Just Sailin’ Across the Breeze

I really enjoy seeing snippets from the morning news broadcasts displaying people enjoying the beach, lickin’ sno-cones, smacking golf balls into unfindable territory and sailboats giving a sense of scope to an otherwise endless blue horizon.

Speaking of the latter, my Dad owned a small (10 feet at best) Sunfish sailboat during the 1970’s leading to my teenage siblings and my sub-teenage self to think it’d be a swell idea to take the Sunfish out to various local lakes and sail away the day.  Conceptually, this struck the unsuspecting eight year old me as a great adventure and just the thing to do.

Having unsafely strapped the hull of our noble vessel to the top of my Dad’s station wagon and storing the various other needed accoutrements (mast, sail, rudder, etc…) in the rear of the vehicle, we set off. Arriving at the lake with all equipment intact and incurring no injuries to the general public thus far we felt emboldened to put ourselves and our assumedly seaworthy ship in the water. (I like how my Dad figured this expedition dangerous to the point where he was willing to let me go out there but only under the condition that I wore a life vest.)  Being too young to understand that the vest shoulda set off warning flags in my head we headed off onto the lake in a sailboat that The Three Stooges would’ve considered overloaded.

At first everything was progressing famously what with the slight breeze, open water and Admiral Tom competently manning the sail ropes while steering us to a triumphant trip upon an unimpeachably pleasant cruise.  That’s when the weather came up.

When the first high winds of the oncoming thunderstorm hit the sail of the Sunfish, we capsized with what I would call “authority”.  A mighty struggle ensued involving the crew flipping our now upside-down (and only means of transportation) back to it’s original state minus the mast and sail. (They’re probably still sitting at the bottom of the lake.)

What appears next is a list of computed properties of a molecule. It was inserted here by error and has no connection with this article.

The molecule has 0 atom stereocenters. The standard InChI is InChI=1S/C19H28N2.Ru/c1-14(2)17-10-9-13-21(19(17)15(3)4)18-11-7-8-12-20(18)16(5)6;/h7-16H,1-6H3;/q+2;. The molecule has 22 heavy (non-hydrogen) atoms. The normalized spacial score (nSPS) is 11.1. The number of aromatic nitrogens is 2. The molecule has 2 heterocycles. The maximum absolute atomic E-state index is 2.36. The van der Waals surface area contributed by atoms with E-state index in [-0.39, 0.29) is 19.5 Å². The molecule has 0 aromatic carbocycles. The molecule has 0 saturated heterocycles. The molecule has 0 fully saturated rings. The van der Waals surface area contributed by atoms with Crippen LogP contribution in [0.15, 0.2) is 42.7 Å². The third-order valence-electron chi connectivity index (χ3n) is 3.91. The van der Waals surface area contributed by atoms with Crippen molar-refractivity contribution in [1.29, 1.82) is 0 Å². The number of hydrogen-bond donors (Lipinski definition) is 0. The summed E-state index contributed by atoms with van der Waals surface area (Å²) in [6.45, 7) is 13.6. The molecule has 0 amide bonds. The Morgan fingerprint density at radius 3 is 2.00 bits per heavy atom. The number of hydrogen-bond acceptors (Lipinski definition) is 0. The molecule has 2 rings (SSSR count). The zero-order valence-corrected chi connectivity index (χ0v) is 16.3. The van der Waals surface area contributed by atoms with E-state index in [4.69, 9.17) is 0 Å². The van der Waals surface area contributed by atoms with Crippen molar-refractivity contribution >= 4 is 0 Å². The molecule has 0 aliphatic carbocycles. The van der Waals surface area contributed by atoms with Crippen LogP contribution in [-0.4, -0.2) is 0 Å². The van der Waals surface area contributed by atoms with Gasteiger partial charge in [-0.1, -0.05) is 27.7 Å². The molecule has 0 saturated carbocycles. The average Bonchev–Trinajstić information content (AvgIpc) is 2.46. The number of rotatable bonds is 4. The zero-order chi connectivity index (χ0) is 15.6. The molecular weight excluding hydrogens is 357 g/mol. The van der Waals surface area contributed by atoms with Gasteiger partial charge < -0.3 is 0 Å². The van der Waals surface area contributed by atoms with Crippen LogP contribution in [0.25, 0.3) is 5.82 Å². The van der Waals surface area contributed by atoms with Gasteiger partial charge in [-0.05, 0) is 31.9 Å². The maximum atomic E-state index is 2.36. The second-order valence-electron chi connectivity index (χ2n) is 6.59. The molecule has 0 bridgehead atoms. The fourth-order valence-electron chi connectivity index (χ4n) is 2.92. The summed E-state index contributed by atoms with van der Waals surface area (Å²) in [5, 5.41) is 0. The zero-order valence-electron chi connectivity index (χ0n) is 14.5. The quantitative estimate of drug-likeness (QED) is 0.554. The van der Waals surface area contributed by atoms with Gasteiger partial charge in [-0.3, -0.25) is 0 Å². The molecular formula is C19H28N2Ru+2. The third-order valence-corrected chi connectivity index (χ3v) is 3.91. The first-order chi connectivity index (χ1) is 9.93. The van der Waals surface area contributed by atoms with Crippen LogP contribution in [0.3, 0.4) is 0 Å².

Alertly sensing danger, Mom and Dad vehemently encouraged us to hang on to a vessel I now refer to as the “Andrea Doria” then swim back to shore in spite of sudden and strong lightning strikes.  Therefore, I made a few decisions about one or two aspects of my future life…

  1. Being violently thrown overboard from a vessel of any size has a high uncoolness factor.
  2. I gained a sudden preference for motor-driven vessels when it comes to water-involved means of transportation.
  3. Never trust any member of my family again when they say stuff like “It’ll be fine” or “What could possibly go wrong?”

Anyway, I stumbled upon a few videos from the blues/country categories strangely based on themes for a TV show. If that’s what it takes to keep The Blues going then count me in…

Here’s a tremendous band called the Forest Rangers doing a number called “John the Revelator” followed by an equally impressive number dubbed “Forever Young” each featuring a different lead vocalist.

See u on down the road…

Jimmy

 

 

 

Mr. Mom

Here’s a recent quote from Chuck:

Diane “I’m exhausted from food shopping.”

Chuck “Hey, I’m tired too! I’ve been watching three kids, one of whom I didn’t even know was here.”

Chuck

By my standards that was a fine job. Responsibility and coverage for the kids in consideration for your significant other tops all responsibilities as we Moms and Dads grapple with the ongoing struggle of raising and dealing with kids, their ideals, their hopes and dreams, their tantrums, refusing to eat what’s cooked for dinner, bumming money of ya, bad grades, insolent attitudes and generally being a money siphon akin to laying every dollar you own on the floor with the understanding that a vacuum cleaner will soon come along and clean you out.

Say, that reminds of a story of my own: (We had a one-year old boy at the time. Mother’s Day, circa 2001)

Wife (early morning):   “Well”?

Me: “Well what”?

Wife: “Where’s my Mother’s Day gift?”

Me (sensing trouble): “I didn’t get u one”

Wife: “WHY NOT!!???

Me:  “You’re not my mother”.

I paid a king’s ransom for that response friends and in some ways so discreet (other ways more overt) that I still haven’t any cognizance of them 20 years later.

Marriage/kids: Think hard my readers.

Think hard.

Jimmy